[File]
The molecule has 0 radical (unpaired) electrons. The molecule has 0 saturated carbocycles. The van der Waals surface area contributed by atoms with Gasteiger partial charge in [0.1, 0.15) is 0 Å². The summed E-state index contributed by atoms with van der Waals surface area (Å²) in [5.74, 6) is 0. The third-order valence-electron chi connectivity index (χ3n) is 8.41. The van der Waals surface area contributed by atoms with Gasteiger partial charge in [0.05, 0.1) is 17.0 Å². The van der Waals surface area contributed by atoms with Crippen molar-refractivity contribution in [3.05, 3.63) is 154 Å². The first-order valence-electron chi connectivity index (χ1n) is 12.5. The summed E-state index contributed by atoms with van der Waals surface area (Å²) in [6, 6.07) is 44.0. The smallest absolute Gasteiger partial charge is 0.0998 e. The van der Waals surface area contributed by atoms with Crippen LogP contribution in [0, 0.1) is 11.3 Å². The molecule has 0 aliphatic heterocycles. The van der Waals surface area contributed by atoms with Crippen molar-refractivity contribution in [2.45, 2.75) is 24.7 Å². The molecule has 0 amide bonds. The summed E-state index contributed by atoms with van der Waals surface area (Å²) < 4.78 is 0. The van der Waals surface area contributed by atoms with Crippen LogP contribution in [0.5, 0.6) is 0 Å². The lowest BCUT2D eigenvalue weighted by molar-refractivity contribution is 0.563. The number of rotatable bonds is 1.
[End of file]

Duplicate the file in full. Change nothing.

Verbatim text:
The molecule has 0 radical (unpaired) electrons. The molecule has 0 saturated carbocycles. The van der Waals surface area contributed by atoms with Gasteiger partial charge in [0.1, 0.15) is 0 Å². The summed E-state index contributed by atoms with van der Waals surface area (Å²) in [5.74, 6) is 0. The third-order valence-electron chi connectivity index (χ3n) is 8.41. The van der Waals surface area contributed by atoms with Gasteiger partial charge in [0.05, 0.1) is 17.0 Å². The van der Waals surface area contributed by atoms with Crippen molar-refractivity contribution in [3.05, 3.63) is 154 Å². The first-order valence-electron chi connectivity index (χ1n) is 12.5. The summed E-state index contributed by atoms with van der Waals surface area (Å²) in [6, 6.07) is 44.0. The smallest absolute Gasteiger partial charge is 0.0998 e. The van der Waals surface area contributed by atoms with Crippen LogP contribution in [0, 0.1) is 11.3 Å². The molecule has 0 aliphatic heterocycles. The van der Waals surface area contributed by atoms with Crippen molar-refractivity contribution in [2.45, 2.75) is 24.7 Å². The molecule has 0 amide bonds. The summed E-state index contributed by atoms with van der Waals surface area (Å²) < 4.78 is 0. The van der Waals surface area contributed by atoms with Crippen LogP contribution in [0.5, 0.6) is 0 Å². The lowest BCUT2D eigenvalue weighted by molar-refractivity contribution is 0.563. The number of rotatable bonds is 1.